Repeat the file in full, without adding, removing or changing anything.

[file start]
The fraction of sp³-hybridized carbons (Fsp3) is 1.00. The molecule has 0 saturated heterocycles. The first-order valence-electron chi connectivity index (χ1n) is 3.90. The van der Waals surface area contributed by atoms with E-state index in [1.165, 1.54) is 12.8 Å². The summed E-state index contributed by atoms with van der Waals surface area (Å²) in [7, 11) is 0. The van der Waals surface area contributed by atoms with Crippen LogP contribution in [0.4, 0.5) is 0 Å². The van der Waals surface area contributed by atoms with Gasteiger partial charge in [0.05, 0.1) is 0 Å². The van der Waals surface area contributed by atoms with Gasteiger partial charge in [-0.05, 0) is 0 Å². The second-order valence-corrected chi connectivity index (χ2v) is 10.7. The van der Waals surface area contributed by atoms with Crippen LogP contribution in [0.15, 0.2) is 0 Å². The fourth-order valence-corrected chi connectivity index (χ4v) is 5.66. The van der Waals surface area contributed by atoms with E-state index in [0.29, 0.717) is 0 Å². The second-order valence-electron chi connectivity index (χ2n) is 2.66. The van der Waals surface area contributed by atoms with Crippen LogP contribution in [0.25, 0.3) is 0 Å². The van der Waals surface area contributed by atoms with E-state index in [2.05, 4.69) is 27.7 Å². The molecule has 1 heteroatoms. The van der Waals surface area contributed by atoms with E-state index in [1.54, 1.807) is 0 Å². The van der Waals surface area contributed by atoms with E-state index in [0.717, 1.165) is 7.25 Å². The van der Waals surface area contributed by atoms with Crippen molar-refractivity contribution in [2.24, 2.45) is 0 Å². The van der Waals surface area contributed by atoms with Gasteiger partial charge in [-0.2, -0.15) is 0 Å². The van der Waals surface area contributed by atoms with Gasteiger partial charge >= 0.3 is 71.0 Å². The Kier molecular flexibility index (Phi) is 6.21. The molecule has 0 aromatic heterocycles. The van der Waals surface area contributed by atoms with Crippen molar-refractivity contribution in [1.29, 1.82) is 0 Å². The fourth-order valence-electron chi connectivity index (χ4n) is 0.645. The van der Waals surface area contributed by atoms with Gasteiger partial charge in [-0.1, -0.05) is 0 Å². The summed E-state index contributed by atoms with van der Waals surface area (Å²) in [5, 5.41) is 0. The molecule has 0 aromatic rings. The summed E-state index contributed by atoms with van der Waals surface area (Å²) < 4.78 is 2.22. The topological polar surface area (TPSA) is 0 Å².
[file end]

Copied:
The fraction of sp³-hybridized carbons (Fsp3) is 1.00. The molecule has 0 saturated heterocycles. The first-order valence-electron chi connectivity index (χ1n) is 3.90. The van der Waals surface area contributed by atoms with E-state index in [1.165, 1.54) is 12.8 Å². The summed E-state index contributed by atoms with van der Waals surface area (Å²) in [7, 11) is 0. The van der Waals surface area contributed by atoms with Crippen LogP contribution in [0.4, 0.5) is 0 Å². The van der Waals surface area contributed by atoms with Gasteiger partial charge in [0.05, 0.1) is 0 Å². The van der Waals surface area contributed by atoms with Gasteiger partial charge in [-0.05, 0) is 0 Å². The second-order valence-corrected chi connectivity index (χ2v) is 10.7. The van der Waals surface area contributed by atoms with Crippen LogP contribution in [0.15, 0.2) is 0 Å². The fourth-order valence-corrected chi connectivity index (χ4v) is 5.66. The van der Waals surface area contributed by atoms with E-state index in [0.29, 0.717) is 0 Å². The second-order valence-electron chi connectivity index (χ2n) is 2.66. The van der Waals surface area contributed by atoms with Crippen LogP contribution in [0.25, 0.3) is 0 Å². The van der Waals surface area contributed by atoms with E-state index in [2.05, 4.69) is 27.7 Å². The molecule has 1 heteroatoms. The van der Waals surface area contributed by atoms with E-state index in [1.54, 1.807) is 0 Å². The van der Waals surface area contributed by atoms with E-state index in [0.717, 1.165) is 7.25 Å². The van der Waals surface area contributed by atoms with Crippen molar-refractivity contribution in [2.24, 2.45) is 0 Å². The van der Waals surface area contributed by atoms with Gasteiger partial charge in [-0.2, -0.15) is 0 Å². The van der Waals surface area contributed by atoms with Gasteiger partial charge >= 0.3 is 71.0 Å². The Kier molecular flexibility index (Phi) is 6.21. The molecule has 0 aromatic heterocycles. The van der Waals surface area contributed by atoms with Crippen molar-refractivity contribution in [1.29, 1.82) is 0 Å². The fourth-order valence-electron chi connectivity index (χ4n) is 0.645. The van der Waals surface area contributed by atoms with Gasteiger partial charge in [-0.1, -0.05) is 0 Å². The summed E-state index contributed by atoms with van der Waals surface area (Å²) in [5, 5.41) is 0. The molecule has 0 aromatic rings. The summed E-state index contributed by atoms with van der Waals surface area (Å²) < 4.78 is 2.22. The topological polar surface area (TPSA) is 0 Å².